Edna Bustamante, 68, a breast cancer survivor who views her jeepneys like her lifeline. She has never taken part in any drivers’ or operators’ protest actions before, but now, for the first time, she started doing so. She joined the newly-formed coalition of drivers, operators and commuters against jeepney phase out, calling themselves simply, No To Jeepney Phaseout Coalition.
On Monday, December 14, she took part in a protest action spearheaded by the coalition, a protest caravan to Malacañang.
The threat that roused her is the imminent implementation of a Department of Transportation and Communications (DOTC) order to phaseout jeepneys by refusing to give it a “Certificate of Confirmation” in legally plying its route. To be affected are jeepneys with machine and chassis that had been registered with the Land Transportation Office (LTO) for the past 15 years.
The government-dictated phase out cum modernization program, according to the protesters, would result in the further emasculation of local operators and manufacturers, joblessness for current jeepney drivers, the takeover of big corporations and consequently, higher fares.
The government’s main reason for the abrupt phaseout is pollution. But the coalition said the Aquino government’s approval of more coal-fired power plants and environmentally destructive practices such as deforestation for large-scale mining and plantations are the real culprits in pollution. They said jeepneys contribute a mere 2 percent in pollution.
Like other jeepney operators, Bustamante said the government should clean up its emission test system.
“Our jeeps don’t belch smoke once overhauled – but the LTO’s emission test is not properly cleaned, thus unfairly flunking some public utility jeepneys even when they are properly conditioned,” Bustamante explained.
Bustamante and other operators said they are not against the supposed phaseout goal to modernize jeepneys. “We agree to modernization, but why is the government restricting us from getting services from other entities?” she asked.
The government through the DOTC order wants operators to replace their jeepneys with its self-defined modern, clean and safe vehicles – a unilateral assessment which the No To Jeepney Phaseout Coalition questions and opposes.
“Ang isinusulong nilang modernisasyon, di namin malunok,” (We can’t swallow the ‘type of ‘modernization’ they’re pushing), said Bustamante.
In addition, the DOTC wants every public utility jeepney beginning January 2016 to have a GPS; to participate in automated fare/ticket collection; and enter into a fleet management program under a private corporation.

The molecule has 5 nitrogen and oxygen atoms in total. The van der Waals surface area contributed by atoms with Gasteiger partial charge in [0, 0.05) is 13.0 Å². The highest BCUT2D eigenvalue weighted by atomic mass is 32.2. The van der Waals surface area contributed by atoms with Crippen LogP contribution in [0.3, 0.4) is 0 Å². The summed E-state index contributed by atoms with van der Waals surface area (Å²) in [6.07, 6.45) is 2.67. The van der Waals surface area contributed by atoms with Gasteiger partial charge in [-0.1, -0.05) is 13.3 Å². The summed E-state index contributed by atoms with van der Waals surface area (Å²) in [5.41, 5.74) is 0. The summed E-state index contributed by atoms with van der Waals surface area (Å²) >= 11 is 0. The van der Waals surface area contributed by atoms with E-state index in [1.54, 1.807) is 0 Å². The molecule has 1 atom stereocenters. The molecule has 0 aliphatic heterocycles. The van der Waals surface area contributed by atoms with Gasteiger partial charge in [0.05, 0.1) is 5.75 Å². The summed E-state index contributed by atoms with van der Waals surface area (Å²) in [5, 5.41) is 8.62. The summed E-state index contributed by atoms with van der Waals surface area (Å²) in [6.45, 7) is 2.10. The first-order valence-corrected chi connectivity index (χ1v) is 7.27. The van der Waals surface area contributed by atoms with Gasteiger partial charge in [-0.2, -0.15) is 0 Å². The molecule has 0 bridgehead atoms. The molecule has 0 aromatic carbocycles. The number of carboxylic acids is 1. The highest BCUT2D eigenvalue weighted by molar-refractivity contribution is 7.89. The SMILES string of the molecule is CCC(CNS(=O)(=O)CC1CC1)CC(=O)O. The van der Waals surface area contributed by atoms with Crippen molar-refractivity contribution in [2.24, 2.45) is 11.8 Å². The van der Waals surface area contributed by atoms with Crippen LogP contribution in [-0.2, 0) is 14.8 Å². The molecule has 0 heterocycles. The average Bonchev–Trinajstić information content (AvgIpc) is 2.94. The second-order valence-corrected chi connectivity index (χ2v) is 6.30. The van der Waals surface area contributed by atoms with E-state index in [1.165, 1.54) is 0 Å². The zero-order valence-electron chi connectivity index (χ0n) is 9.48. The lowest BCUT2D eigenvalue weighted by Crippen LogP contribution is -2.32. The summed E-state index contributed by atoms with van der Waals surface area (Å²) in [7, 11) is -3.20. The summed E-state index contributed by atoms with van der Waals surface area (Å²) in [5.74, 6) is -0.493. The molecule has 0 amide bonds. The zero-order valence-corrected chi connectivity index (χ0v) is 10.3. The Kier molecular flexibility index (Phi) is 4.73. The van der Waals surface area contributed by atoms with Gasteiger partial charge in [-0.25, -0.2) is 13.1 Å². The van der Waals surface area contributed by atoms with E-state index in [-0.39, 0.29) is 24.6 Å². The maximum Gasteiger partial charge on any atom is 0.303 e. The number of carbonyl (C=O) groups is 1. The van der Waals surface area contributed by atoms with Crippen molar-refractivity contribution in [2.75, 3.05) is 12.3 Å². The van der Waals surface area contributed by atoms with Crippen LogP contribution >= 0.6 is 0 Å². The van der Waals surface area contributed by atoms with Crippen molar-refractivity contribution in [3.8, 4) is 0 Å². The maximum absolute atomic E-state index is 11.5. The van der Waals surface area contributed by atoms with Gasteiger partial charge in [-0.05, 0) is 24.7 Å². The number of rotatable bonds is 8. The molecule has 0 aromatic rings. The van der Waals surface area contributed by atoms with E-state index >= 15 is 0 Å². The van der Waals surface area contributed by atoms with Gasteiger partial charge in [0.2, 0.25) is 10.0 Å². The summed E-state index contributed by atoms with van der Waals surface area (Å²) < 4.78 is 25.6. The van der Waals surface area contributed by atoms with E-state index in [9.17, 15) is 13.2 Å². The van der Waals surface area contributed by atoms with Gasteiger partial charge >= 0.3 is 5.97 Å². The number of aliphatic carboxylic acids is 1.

As such, ‘modernization’ based on the Aquino government’s DOTC order means forcibly injecting a bigger, corporate-owned jeepney public transport system, in the process crushing or edging out the small-scale to medium-scale entrepreneurship of present jeepney operators.
Current jeepney operators interviewed by Bulatlat.com (whether owning just one or two to 15 jeepney units) said they could not afford the new government-approved jeepney. As Bustamante quipped, “maski lahat ng santo luhuran ko, hindi ko maaabot iyon.” (Even if I knelt before all the saints, I couldn’t afford their price.)
Jeepney operator Jobert Carandang, 55, leader of PISTON-Capiz chapter, and Florencia Francisco, operator of 12 jeepneys in Eastern Rizal marked Lady Leng in front and “maldita” in the rear, both said it is inconceivable that they could ever afford the new jeep being peddled by the government.
“The so-called Euro-compliant jeepneys cost from P1.3 to P1.5 million each, they said.
In addition, the operators said, the government’s modernization program is biased against local manufacturers.
If or when jeepneys fall under large corporation’s control, George San Mateo, chairperson of Piston, said it would result in the “massacre of jobs “ of drivers and operators.
San Mateo also warned of higher fares once big corporations take over control of the public utility fleets. Citing the case of recently privatized LRT, and the public-private partnership in MRT, he warned that jeepney-like transport under large, private corporations will then be run more for profit than public service.
“Yes, we are also for modernization. We are so for modernization,” Bustamante stressed.
“But, we should modernize not according to such dictates (by the DOTC),” she said.
She started with one jeepney in 1985. Now, she have five. When she fought breast cancer 17 years ago, she said, her jeepneys helped to sustain her. Like other operators, she is intent on taking good care of her jeepneys, and she desires its modernization, too. “Who wouldn’t want that?” she asked.
“But to whoever I want to bring the jeepneys for repair and conditioning, to wherever I want to buy its spare parts – those are things the government shouldn’t dictate,” she said.
“Seventeen years ago I survived breast cancer and carnapping. But this phase out, this will kill me,” she said, explaining why she gathered some inner strength to participate in protests.